(5
)
 
(4
)
 
(2
)
 
(3
)
Loss before provision for income taxes
(16
)
 
(23
)
 
(21
)
 
(27
)
Provision for income taxes

 

 
1

 
1

Net loss
(16
)%
 
(23
)%
 
(22
)%
 
(28
)%
 
 
Three Months Ended September 30,
 
Nine Months Ended September 30,
 
2015
 
2014
 
2015
 
2014
 
(in thousands)
 
(in thousands)
Revenues by geography
 
 
 
 
 
 
 
North America
$
181,293

 
$
120,435

 
$
504,326

 
$
329,660

EMEA (1)
61,663

 
46,521

 
165,996

 
125,021

Asia Pacific and other
18,194

 
11,756

 
49,508

 
29,878

Total revenues
$
261,150

 
$
178,712

 
$
719,830

 
$
484,559

 
(1) Europe, the Middle East and Africa


22




Comparison of the Three Months Ended September 30, 2015 and 2014
 
Revenues 

 
Three Months Ended September 30,
 
% Change    
 
2015
 
2014
 
 
(dollars in thousands)
 
 
Revenues:
 
 
 
 
 
Subscription
$
223,208

 
$
150,367

 
48
%
Professional services and other
37,942

 
28,345

 
34
%
Total revenues
$
261,150

 
$
178,712

 
46
%
Percentage of revenues:
 
 
 
 
 
Subscription
85
%
 
84
%
 
 
Professional services and other
15
%
 
16
%
 
 
Total
100
%
 
100
%
 
 
 
Subscription revenues increased $72.8 million during the three months ended September 30, 2015, compared to the same period in the prior year, driven by our upsells, an increase in our customer count and strong renewals.

Professional services and other revenues increased $9.6 million during the three months ended September 30, 2015, compared to the same period in the prior year, due to an increase in the services provided to our growing customer base. We expect professional services and other revenues to increase at a slower rate than subscription revenues as we continue to focus on strengthening and supporting our partner network.

Our annual total revenues per customer increased to approximately $369,000 for the three months ended September 30, 2015, compared to approximately $316,000 for the three months ended September 30, 2014. Our annual total revenues per customer is the sum of average quarterly revenues per customer for the trailing four quarters. We calculate average quarterly revenues per customer by dividing the quarter’s revenues by the average number of customers in the quarter.  In the first quarter of 2015, we made a change to our customer count definition to better align to a global standard for business identification and tracking. Refer to the section titled "—Key Factors Affecting Our PerformanceTotal customers” for further details of the change. The change in customer count definition increased the average quarterly revenues per customer from $275,000 as disclosed in the prior year to $316,000 for the three months ended September 30, 2014.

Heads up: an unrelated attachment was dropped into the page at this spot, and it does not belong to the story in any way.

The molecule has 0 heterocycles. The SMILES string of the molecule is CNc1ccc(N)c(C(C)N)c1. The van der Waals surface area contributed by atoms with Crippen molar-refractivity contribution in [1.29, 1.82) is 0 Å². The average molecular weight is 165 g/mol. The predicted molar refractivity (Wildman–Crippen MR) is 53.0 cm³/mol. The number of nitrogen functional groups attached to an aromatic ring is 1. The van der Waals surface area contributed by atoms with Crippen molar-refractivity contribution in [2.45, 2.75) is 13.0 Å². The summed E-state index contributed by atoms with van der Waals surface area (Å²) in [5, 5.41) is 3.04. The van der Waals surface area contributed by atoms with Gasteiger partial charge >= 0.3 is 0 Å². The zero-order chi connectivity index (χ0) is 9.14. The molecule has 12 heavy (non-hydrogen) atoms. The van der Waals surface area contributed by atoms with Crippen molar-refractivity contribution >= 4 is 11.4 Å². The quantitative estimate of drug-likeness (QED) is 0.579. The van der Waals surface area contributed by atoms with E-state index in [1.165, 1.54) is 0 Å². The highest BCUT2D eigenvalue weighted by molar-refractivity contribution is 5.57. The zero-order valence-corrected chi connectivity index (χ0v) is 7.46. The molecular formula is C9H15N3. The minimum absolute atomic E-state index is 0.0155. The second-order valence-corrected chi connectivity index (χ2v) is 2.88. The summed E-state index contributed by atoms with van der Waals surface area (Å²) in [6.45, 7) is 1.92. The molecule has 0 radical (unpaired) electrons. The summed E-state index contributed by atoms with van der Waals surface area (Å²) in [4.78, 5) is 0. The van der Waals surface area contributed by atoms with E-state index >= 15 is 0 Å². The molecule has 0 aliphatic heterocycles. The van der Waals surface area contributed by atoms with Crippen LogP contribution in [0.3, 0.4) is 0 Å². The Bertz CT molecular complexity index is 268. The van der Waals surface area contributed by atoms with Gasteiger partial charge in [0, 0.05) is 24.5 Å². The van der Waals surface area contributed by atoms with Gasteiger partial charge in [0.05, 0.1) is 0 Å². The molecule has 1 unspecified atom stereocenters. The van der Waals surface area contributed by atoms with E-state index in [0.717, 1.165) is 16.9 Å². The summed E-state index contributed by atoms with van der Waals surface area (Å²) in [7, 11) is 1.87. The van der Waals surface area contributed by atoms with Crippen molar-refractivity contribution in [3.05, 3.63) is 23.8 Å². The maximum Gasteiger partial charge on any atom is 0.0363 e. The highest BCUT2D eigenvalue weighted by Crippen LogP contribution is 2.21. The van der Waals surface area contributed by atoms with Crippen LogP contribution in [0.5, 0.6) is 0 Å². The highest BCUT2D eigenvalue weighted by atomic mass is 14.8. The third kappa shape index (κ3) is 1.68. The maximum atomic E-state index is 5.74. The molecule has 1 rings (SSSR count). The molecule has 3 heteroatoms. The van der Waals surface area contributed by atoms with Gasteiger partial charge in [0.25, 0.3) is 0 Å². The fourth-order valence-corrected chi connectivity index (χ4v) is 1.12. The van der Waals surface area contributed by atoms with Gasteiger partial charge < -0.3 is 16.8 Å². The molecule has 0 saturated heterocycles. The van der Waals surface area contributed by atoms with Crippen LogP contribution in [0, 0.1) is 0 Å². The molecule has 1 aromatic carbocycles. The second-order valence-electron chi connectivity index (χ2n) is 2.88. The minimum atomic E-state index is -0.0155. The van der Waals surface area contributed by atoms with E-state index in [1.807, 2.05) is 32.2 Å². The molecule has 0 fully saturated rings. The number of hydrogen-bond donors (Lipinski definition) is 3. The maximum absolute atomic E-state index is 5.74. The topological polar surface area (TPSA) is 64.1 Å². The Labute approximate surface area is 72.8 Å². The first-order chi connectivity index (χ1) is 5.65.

Our international operations have provided and will continue to provide a significant portion of our total revenues. Revenues outside North America represented 31% and 30% of total revenues for the third quarter of 2015 and 2014, respectively. As a result, the general strengthening of the U.S. Dollar relative to other major foreign currencies (primarily Euro) from the third quarter of 2014 to the third quarter of 2015 had an unfavorable impact on our revenues. For entities reporting in currencies other than the U.S. Dollar, if we had translated our results for the third quarter of 2015 at the exchange rates for the third quarter of 2014 rather than the actual exchange rates in effect during the third quarter of 2015, our subscription revenues would have increased by an additional $12.8 million and our professional services and other revenues would have increased by an additional $2.9 million.


23




Cost of Revenues and Gross Profit Percentage
 
 
Three Months Ended September 30,
 
% Change    
 
2015
 
2014
 
 
(dollars in thousands)
 
 
Cost of revenues:
 
 
 
 
 
Subscription
$
46,053

 
$
37,925

 
21
%
Professional services and other
35,835

 
28,161

 
27
%
Total cost of revenues
$
81,888

 
$
66,086

 
24
%
Gross profit percentage:
 
 
 
 
 
Subscription
79
%
 
75
%
 
 
Professional services and other
6
%
 
1
%
 
 
Total gross profit percentage
68
%
 
63
%
 
 
Gross Profit
$
179,262

 
$
112,626

 
 
Headcount (at period end)
 
 
 
 
 
Subscription
543


446

 
22
%
Professional services and other
453


385

 
18
%
Total headcount
996

 
831

 
20
%
 
Cost of subscription revenues increased $8.1 million during the three months ended September 30, 2015, compared to the same period in the prior year, primarily due to increased headcount resulting in an increase of $2.6 million in personnel related costs excluding stock-based compensation and an increase of $2.0 million in stock-based compensation. In addition, there was an increase of $1.0 million in depreciation expense primarily due to purchases of cloud-based infrastructure hardware equipment for our data centers, an increase of $1.2 million in overhead expenses and an increase of $0.5 million in data center capacity costs due to the expansion of our data centers.